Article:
This is the largest section of the Park and takes in the dramatic peaks of the Victoria and Serra Ranges with the Victoria Valley in between.
Experience the highest peak in the Grampians, Mt William which forms part of the Mt William Range on the east side of the Grampians Tourist Road between Halls Gap and Dunkeld,which is the major service centre at the southern end of the park. Again this area is rich in flora, Aboriginal and European history and the higher rainfall, compared with the Northern section of the Park, means that the wildflowers are a little later. There are many opportunities to experience the Grampians knowing that you will see few other people.
The best accessible Aboriginal shelters within the Park are in the Victoria Range to the west, the Manja and Billimina shelters near Buandik. The Mount William Goldfield near Mafeking was the scene of the last gold rush in Victoria in 1900. Although the population reached 10,000 the gold soon ran out and by 1912 mining had ceased. Moora Moora was the home of one of the early stations and timber settlements.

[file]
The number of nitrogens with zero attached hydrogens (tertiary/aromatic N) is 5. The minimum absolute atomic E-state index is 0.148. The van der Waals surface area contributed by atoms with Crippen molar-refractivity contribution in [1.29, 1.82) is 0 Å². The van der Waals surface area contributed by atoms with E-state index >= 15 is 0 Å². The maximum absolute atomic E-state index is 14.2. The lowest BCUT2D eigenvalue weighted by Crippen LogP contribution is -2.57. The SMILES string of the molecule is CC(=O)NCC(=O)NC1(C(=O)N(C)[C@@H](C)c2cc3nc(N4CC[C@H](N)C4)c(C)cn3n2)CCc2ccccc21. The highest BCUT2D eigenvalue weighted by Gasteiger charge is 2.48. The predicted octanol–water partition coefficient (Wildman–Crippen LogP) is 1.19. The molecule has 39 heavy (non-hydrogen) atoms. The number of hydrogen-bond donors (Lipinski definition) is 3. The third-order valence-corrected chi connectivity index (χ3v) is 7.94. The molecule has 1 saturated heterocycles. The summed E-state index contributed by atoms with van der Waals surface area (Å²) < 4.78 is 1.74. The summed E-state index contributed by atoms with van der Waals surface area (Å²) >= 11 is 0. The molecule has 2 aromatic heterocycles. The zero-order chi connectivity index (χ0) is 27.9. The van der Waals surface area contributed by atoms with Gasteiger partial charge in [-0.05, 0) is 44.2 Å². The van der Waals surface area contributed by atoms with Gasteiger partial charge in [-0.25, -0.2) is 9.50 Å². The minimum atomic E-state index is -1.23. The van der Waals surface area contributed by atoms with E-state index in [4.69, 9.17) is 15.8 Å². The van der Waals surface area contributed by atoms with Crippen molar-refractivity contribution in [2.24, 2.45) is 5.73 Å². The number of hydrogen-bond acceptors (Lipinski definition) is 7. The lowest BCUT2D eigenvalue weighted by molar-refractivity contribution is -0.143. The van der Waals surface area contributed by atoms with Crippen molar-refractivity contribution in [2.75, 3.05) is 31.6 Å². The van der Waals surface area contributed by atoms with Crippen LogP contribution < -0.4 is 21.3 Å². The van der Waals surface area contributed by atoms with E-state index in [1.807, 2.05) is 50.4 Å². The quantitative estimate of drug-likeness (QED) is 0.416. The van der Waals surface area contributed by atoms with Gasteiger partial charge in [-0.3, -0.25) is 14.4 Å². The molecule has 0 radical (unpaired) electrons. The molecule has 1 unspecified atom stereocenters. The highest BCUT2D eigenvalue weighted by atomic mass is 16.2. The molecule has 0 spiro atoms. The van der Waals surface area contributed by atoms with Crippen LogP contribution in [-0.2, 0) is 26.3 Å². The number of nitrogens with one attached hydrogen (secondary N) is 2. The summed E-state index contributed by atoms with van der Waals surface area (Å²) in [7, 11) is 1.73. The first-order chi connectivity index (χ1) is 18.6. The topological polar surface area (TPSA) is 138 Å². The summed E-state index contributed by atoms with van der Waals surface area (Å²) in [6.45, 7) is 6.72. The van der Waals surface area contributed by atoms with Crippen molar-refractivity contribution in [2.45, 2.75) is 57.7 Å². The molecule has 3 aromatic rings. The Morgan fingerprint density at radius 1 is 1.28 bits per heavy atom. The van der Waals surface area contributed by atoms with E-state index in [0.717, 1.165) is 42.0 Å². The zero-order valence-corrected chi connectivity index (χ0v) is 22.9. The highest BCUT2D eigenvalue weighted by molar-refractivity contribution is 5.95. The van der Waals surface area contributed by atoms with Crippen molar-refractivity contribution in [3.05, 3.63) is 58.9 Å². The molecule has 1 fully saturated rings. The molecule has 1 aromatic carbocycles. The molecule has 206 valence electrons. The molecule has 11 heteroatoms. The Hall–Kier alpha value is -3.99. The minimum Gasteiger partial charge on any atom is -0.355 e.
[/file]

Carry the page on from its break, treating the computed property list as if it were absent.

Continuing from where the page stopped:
A great chance to have a picnic in a spot where you maybe entirely on your own. An opportunity to explore a part of the Grampians you may not have seen.
A number of dramatic and strenuous walks which reward one with stunning views in all directions. The Major Mitchell Plateau is the best Alpine community walk in the Grampians and the views from the summit of Mt William, are spectacular. On these two walks be prepared for possible weather changes.
Buandik Falls in the west and Kalymna Falls near Mt William are the main attractions in this section of the Park.